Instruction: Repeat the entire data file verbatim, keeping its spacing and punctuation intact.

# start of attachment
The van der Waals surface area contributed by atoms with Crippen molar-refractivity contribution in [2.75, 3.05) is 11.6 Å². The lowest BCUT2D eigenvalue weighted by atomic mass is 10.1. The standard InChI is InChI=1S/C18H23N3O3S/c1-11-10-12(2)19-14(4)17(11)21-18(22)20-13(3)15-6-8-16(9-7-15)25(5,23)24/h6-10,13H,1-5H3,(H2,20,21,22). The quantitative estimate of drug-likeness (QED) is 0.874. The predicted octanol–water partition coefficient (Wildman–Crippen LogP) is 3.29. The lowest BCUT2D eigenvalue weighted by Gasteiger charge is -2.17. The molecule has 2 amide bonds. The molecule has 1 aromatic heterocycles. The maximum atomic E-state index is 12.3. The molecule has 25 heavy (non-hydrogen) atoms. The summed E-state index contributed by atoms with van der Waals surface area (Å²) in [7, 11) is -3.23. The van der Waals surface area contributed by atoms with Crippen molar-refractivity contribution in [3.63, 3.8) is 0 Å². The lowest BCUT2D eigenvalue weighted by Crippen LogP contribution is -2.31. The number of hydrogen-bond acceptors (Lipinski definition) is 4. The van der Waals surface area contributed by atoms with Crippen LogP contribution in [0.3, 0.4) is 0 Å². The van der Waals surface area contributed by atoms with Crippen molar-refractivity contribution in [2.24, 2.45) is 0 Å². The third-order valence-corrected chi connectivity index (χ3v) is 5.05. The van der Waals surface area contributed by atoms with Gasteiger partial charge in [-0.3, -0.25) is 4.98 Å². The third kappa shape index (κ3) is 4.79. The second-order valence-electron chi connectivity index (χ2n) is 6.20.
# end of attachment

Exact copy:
The van der Waals surface area contributed by atoms with Crippen molar-refractivity contribution in [2.75, 3.05) is 11.6 Å². The lowest BCUT2D eigenvalue weighted by atomic mass is 10.1. The standard InChI is InChI=1S/C18H23N3O3S/c1-11-10-12(2)19-14(4)17(11)21-18(22)20-13(3)15-6-8-16(9-7-15)25(5,23)24/h6-10,13H,1-5H3,(H2,20,21,22). The quantitative estimate of drug-likeness (QED) is 0.874. The predicted octanol–water partition coefficient (Wildman–Crippen LogP) is 3.29. The lowest BCUT2D eigenvalue weighted by Gasteiger charge is -2.17. The molecule has 2 amide bonds. The molecule has 1 aromatic heterocycles. The maximum atomic E-state index is 12.3. The molecule has 25 heavy (non-hydrogen) atoms. The summed E-state index contributed by atoms with van der Waals surface area (Å²) in [7, 11) is -3.23. The van der Waals surface area contributed by atoms with Crippen molar-refractivity contribution in [3.63, 3.8) is 0 Å². The lowest BCUT2D eigenvalue weighted by Crippen LogP contribution is -2.31. The number of hydrogen-bond acceptors (Lipinski definition) is 4. The van der Waals surface area contributed by atoms with Crippen LogP contribution in [0.3, 0.4) is 0 Å². The van der Waals surface area contributed by atoms with Crippen molar-refractivity contribution in [2.24, 2.45) is 0 Å². The third-order valence-corrected chi connectivity index (χ3v) is 5.05. The van der Waals surface area contributed by atoms with Gasteiger partial charge in [-0.3, -0.25) is 4.98 Å². The third kappa shape index (κ3) is 4.79. The second-order valence-electron chi connectivity index (χ2n) is 6.20.